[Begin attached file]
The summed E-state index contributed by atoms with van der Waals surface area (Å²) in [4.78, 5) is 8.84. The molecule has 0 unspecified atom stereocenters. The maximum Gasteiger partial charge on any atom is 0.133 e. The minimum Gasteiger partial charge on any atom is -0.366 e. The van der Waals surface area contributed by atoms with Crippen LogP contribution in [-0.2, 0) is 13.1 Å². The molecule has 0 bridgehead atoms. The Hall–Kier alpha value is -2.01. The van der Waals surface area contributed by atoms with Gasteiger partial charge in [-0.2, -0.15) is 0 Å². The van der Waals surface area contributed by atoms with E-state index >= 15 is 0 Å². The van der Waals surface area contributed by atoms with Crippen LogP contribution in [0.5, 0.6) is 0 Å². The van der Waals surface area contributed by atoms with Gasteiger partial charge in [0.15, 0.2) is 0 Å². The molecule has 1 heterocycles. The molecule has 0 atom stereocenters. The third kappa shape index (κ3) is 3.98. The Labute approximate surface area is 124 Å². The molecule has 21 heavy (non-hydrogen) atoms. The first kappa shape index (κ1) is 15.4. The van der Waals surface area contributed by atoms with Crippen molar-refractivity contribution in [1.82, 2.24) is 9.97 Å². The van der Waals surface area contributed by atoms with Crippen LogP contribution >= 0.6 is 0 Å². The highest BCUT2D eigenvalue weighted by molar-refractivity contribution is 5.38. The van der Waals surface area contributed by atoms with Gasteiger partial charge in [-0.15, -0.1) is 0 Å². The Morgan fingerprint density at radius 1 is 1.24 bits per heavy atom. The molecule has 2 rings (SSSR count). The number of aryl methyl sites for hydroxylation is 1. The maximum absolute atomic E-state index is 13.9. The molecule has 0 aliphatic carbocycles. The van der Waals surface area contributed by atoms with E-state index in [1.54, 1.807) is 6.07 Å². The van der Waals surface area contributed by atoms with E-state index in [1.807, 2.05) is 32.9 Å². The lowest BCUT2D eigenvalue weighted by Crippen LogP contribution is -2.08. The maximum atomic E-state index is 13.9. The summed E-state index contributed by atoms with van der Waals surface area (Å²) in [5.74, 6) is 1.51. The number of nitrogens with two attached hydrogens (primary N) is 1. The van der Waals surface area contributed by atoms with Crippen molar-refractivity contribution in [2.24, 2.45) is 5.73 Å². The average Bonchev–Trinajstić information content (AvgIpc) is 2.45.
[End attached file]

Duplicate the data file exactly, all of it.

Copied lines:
The summed E-state index contributed by atoms with van der Waals surface area (Å²) in [4.78, 5) is 8.84. The molecule has 0 unspecified atom stereocenters. The maximum Gasteiger partial charge on any atom is 0.133 e. The minimum Gasteiger partial charge on any atom is -0.366 e. The van der Waals surface area contributed by atoms with Crippen LogP contribution in [-0.2, 0) is 13.1 Å². The molecule has 0 bridgehead atoms. The Hall–Kier alpha value is -2.01. The van der Waals surface area contributed by atoms with Gasteiger partial charge in [-0.2, -0.15) is 0 Å². The van der Waals surface area contributed by atoms with E-state index >= 15 is 0 Å². The van der Waals surface area contributed by atoms with Crippen LogP contribution in [0.5, 0.6) is 0 Å². The van der Waals surface area contributed by atoms with Gasteiger partial charge in [0.15, 0.2) is 0 Å². The molecule has 1 heterocycles. The molecule has 0 atom stereocenters. The third kappa shape index (κ3) is 3.98. The Labute approximate surface area is 124 Å². The molecule has 21 heavy (non-hydrogen) atoms. The first kappa shape index (κ1) is 15.4. The van der Waals surface area contributed by atoms with Crippen molar-refractivity contribution in [1.82, 2.24) is 9.97 Å². The van der Waals surface area contributed by atoms with Crippen LogP contribution >= 0.6 is 0 Å². The highest BCUT2D eigenvalue weighted by molar-refractivity contribution is 5.38. The van der Waals surface area contributed by atoms with Gasteiger partial charge in [-0.15, -0.1) is 0 Å². The Morgan fingerprint density at radius 1 is 1.24 bits per heavy atom. The molecule has 2 rings (SSSR count). The number of aryl methyl sites for hydroxylation is 1. The maximum absolute atomic E-state index is 13.9. The molecule has 0 aliphatic carbocycles. The van der Waals surface area contributed by atoms with E-state index in [1.54, 1.807) is 6.07 Å². The van der Waals surface area contributed by atoms with E-state index in [1.807, 2.05) is 32.9 Å². The lowest BCUT2D eigenvalue weighted by Crippen LogP contribution is -2.08. The maximum atomic E-state index is 13.9. The summed E-state index contributed by atoms with van der Waals surface area (Å²) in [5.74, 6) is 1.51. The number of nitrogens with two attached hydrogens (primary N) is 1. The van der Waals surface area contributed by atoms with Crippen molar-refractivity contribution in [2.24, 2.45) is 5.73 Å². The average Bonchev–Trinajstić information content (AvgIpc) is 2.45.